Janusz Rybakowski: Lithium The Amazing Drug in Psychiatry
Janusz K. Rybakowski’s reply to Samuel Gershon’s comment on Rybakowski’s reply to Barry Blackwell’s comment
Thanks, Sam, for touching on this important problem. I should underline that my suggestions on the benefits of lithium for dementia are not related to personal experiences but the literature on this subject in the recent decade. As to my practice with elderly patients on lithium, I did not notice particularly adverse effect on cognition, if lithium concentration is kept within reasonable levels, i.e., 0.4-0.6 mmol/l.
Possible beneficial lithium effects for dementia have been suggested by population studies which have shown an association between lithium treatment and a reduction of the risk for dementia (Donix and Bauer 2016). Employing the Danish nationwide register of lithium prescriptions, it was observed that subjects taking lithium for a long time had the dementia rate the same as the general population. On the other hand, in patients receiving anticonvulsant drugs, such a rate was higher with a longer duration of treatment (Kessing, Sondergard, Forman and Andersen 2008). While long-term treatment with lithium resulted also in a lower rate of dementia in bipolar patients, the opposite was obtained for such treatment with anticonvulsants, antidepressants and antipsychotics (Kessing, Forman and Andersen 2010). In a Danish study, an inverse association between dementia incidence and concentration of lithium in drinking water was found (Kessing, Gerds, Knudsen et al. 2017) and the results of American research demonstrated that changes in Alzheimer’s disease (AD) mortality was inversely related to trace lithium in drinking water (Fajardo, Fajardo, LeBlanc and MacPherson 2018).
The first single-blind, randomized, placebo-controlled multi-center trial investigating the effects of lithium treatment on CSF dementia biomarkers and cognitive performance included 71 patients with early AD treated with a lithium level of 0.5 – 0.8 mmol/l over 10 weeks. No significant changes in CSF biomarkers or cognitive parameters were found (Hampel, Ewers, Burger et al. 2009). However, secondary data analysis showed associations of lithium treatment with increased concentration of Brain Derived Neurotrophic Factor (BDNF) and a further subgroup analysis demonstrated that patients showing higher BDNF concentrations also had cognitive improvement (Leyhe, Eschweiler, Stransky et al. 2009).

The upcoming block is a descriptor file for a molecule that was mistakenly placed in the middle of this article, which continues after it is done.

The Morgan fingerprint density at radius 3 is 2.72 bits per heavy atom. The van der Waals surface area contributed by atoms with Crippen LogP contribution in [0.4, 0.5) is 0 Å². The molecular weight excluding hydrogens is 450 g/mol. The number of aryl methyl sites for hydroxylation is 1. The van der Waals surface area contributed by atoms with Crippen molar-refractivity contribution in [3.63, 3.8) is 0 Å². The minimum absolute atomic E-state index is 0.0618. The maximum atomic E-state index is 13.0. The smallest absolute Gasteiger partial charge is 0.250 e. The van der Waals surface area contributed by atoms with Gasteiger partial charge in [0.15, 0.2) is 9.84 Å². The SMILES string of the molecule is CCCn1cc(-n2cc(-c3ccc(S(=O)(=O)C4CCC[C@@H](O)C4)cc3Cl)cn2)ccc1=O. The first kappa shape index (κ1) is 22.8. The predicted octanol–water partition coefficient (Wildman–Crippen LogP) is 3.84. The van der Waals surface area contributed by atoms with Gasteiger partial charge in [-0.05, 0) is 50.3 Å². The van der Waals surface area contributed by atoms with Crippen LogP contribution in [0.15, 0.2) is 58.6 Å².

Two years later Forlenza, Diniz, Radanovic et al. (2011) investigated the effects of a low dose lithium treatment (0.25–0.5 mmol/l) on cognitive parameters and CSF biomarkers of dementia in 45 patients with amnestic mild cognitive impairment (aMCI). After 12 months, lithium-treated patients who did not convert to AD showed a significantly reduced concentration of hyperphosphorylated tau protein. In the lithium group, the conversion rate to AD was similar to non-lithium-treated patients, although converters showed a less cognitive decline. Nunes, Viel and Buck (2013) studied the effects of a lithium microdose of 300 μg per day in a randomized, placebo-controlled trial lasting 15 months in 113 patients with AD. The patients receiving lithium did not display impaired results in the mini-mental state examination test, on the other hand, the control group showed a decreased performance.
Recently, the results of a randomized, double-blind, placebo-controlled four-year trial were published. The therapeutic effects of low-dose lithium (0.25–0.5 mmol/l) in 61 patients with amnestic MCI were examined. Within the lithium group, patients showed stable cognitive and functional scores after 24 months whereas patients in the placebo group demonstrated slightly, but significantly worsened scores. There were no significant differences in the concentration of hyperphosphorylated tau- and total tau protein. In the lithium group, there was a trend towards a diminished conversion into AD (Forlenza, Radanovic, Talib and Gattaz 2019).
Two meta-analyses suggested possible pro-cognitive effects of lithium in patients with MCI and AD. The first, including three clinical trials with a total of 232 patients, demonstrated a significant slowing of cognitive decline associated with lithium treatment (Matsunaga, Kishi, Annas et al. 2015). The second included five randomized controlled trials investigating the effects of lithium and tideglusib, an inhibitor of GSK-3, on cognition in patients with MCI and AD. In the subgroup of lithium-treated patients, some beneficial effects on cognitive parameters were found, correlating with treatment duration (Matsunaga, Fujishiro and Takechi 2019).
Therefore, possible preventing and therapeutic effects of lithium in dementia are promising and the issue is worth further studies.
Donix M, Bauer M. Population studies of association between lithium and risk of neurodegenerative disorders. Curr Alzheimer Res 2016;13:873-8.
Fajardo VA, Fajardo VA, LeBlanc PJ, MacPherson REK. Examining the relationship between trace lithium in drinking water and the rising rates of age-adjusted Alzheimer's disease mortality in Texas. J Alzheimers Dis 2018;61:425-34.
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Matsunaga S, Fujishiro H, Takechi H. Efficacy and safety of Glycogen Synthase Kinase 3 inhibitors for Alzheimer's Disease: A systematic review and meta-analysis. J Alzheimers Dis 2019;69;1031-9.
Nunes MA, Viel TA, Buck HS. Microdose lithium treatment stabilized cognitive impairment in patients with Alzheimer's disease. Curr Alzheimer Res 2013;10:104-7.
September 23, 2021